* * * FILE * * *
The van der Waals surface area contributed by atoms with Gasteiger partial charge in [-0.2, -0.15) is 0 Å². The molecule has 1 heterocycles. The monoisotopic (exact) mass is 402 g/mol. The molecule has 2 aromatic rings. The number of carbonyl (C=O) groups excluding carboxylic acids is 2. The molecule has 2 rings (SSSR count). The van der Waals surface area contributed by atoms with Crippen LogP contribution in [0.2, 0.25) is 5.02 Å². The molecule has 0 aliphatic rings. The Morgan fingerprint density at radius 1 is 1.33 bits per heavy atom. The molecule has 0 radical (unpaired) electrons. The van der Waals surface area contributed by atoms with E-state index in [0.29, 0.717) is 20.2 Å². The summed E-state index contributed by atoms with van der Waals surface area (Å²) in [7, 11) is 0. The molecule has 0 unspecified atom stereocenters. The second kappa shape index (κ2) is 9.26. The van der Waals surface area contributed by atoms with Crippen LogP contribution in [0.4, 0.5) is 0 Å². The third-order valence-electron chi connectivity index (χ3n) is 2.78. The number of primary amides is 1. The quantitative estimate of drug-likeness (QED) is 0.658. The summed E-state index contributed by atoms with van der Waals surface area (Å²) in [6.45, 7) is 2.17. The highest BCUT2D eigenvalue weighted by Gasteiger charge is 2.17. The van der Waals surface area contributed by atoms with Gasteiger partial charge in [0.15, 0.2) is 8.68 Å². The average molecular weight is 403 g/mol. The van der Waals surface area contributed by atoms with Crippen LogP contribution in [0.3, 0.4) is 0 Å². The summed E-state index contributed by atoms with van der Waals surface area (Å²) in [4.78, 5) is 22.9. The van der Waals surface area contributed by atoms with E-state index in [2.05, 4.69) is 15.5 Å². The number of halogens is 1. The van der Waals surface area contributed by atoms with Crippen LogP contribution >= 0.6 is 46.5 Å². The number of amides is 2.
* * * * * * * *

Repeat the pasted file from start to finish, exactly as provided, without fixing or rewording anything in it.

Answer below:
The van der Waals surface area contributed by atoms with Gasteiger partial charge in [-0.2, -0.15) is 0 Å². The molecule has 1 heterocycles. The monoisotopic (exact) mass is 402 g/mol. The molecule has 2 aromatic rings. The number of carbonyl (C=O) groups excluding carboxylic acids is 2. The molecule has 2 rings (SSSR count). The van der Waals surface area contributed by atoms with Crippen LogP contribution in [0.2, 0.25) is 5.02 Å². The molecule has 0 aliphatic rings. The Morgan fingerprint density at radius 1 is 1.33 bits per heavy atom. The molecule has 0 radical (unpaired) electrons. The van der Waals surface area contributed by atoms with E-state index in [0.29, 0.717) is 20.2 Å². The summed E-state index contributed by atoms with van der Waals surface area (Å²) in [7, 11) is 0. The molecule has 0 unspecified atom stereocenters. The second kappa shape index (κ2) is 9.26. The van der Waals surface area contributed by atoms with Crippen LogP contribution in [0.4, 0.5) is 0 Å². The third-order valence-electron chi connectivity index (χ3n) is 2.78. The number of primary amides is 1. The quantitative estimate of drug-likeness (QED) is 0.658. The summed E-state index contributed by atoms with van der Waals surface area (Å²) in [6.45, 7) is 2.17. The highest BCUT2D eigenvalue weighted by Gasteiger charge is 2.17. The van der Waals surface area contributed by atoms with Gasteiger partial charge in [0.15, 0.2) is 8.68 Å². The average molecular weight is 403 g/mol. The van der Waals surface area contributed by atoms with Crippen LogP contribution in [0.3, 0.4) is 0 Å². The summed E-state index contributed by atoms with van der Waals surface area (Å²) in [4.78, 5) is 22.9. The van der Waals surface area contributed by atoms with E-state index in [2.05, 4.69) is 15.5 Å². The number of halogens is 1. The van der Waals surface area contributed by atoms with Crippen LogP contribution >= 0.6 is 46.5 Å². The number of amides is 2.